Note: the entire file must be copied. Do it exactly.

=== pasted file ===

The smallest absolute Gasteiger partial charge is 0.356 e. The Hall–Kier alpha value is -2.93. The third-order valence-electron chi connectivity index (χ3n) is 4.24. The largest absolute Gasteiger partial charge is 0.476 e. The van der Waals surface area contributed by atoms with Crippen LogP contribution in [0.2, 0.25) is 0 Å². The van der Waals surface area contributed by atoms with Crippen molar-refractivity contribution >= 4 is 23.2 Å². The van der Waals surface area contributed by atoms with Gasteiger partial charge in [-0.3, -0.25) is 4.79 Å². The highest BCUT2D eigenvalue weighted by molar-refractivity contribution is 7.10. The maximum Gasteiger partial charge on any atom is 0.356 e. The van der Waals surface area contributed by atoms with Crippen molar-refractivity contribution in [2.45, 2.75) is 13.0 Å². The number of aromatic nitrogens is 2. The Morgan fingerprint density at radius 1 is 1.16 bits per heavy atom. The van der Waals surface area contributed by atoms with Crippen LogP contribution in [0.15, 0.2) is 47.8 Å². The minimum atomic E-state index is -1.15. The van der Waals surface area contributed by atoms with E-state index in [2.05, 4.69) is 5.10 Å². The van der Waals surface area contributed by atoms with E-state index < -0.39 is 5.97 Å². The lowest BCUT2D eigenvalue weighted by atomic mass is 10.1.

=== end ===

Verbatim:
The smallest absolute Gasteiger partial charge is 0.356 e. The Hall–Kier alpha value is -2.93. The third-order valence-electron chi connectivity index (χ3n) is 4.24. The largest absolute Gasteiger partial charge is 0.476 e. The van der Waals surface area contributed by atoms with Crippen LogP contribution in [0.2, 0.25) is 0 Å². The van der Waals surface area contributed by atoms with Crippen molar-refractivity contribution >= 4 is 23.2 Å². The van der Waals surface area contributed by atoms with Gasteiger partial charge in [-0.3, -0.25) is 4.79 Å². The highest BCUT2D eigenvalue weighted by molar-refractivity contribution is 7.10. The maximum Gasteiger partial charge on any atom is 0.356 e. The van der Waals surface area contributed by atoms with Crippen molar-refractivity contribution in [2.45, 2.75) is 13.0 Å². The number of aromatic nitrogens is 2. The Morgan fingerprint density at radius 1 is 1.16 bits per heavy atom. The van der Waals surface area contributed by atoms with Crippen LogP contribution in [0.15, 0.2) is 47.8 Å². The minimum atomic E-state index is -1.15. The van der Waals surface area contributed by atoms with E-state index in [2.05, 4.69) is 5.10 Å². The van der Waals surface area contributed by atoms with E-state index < -0.39 is 5.97 Å². The lowest BCUT2D eigenvalue weighted by atomic mass is 10.1.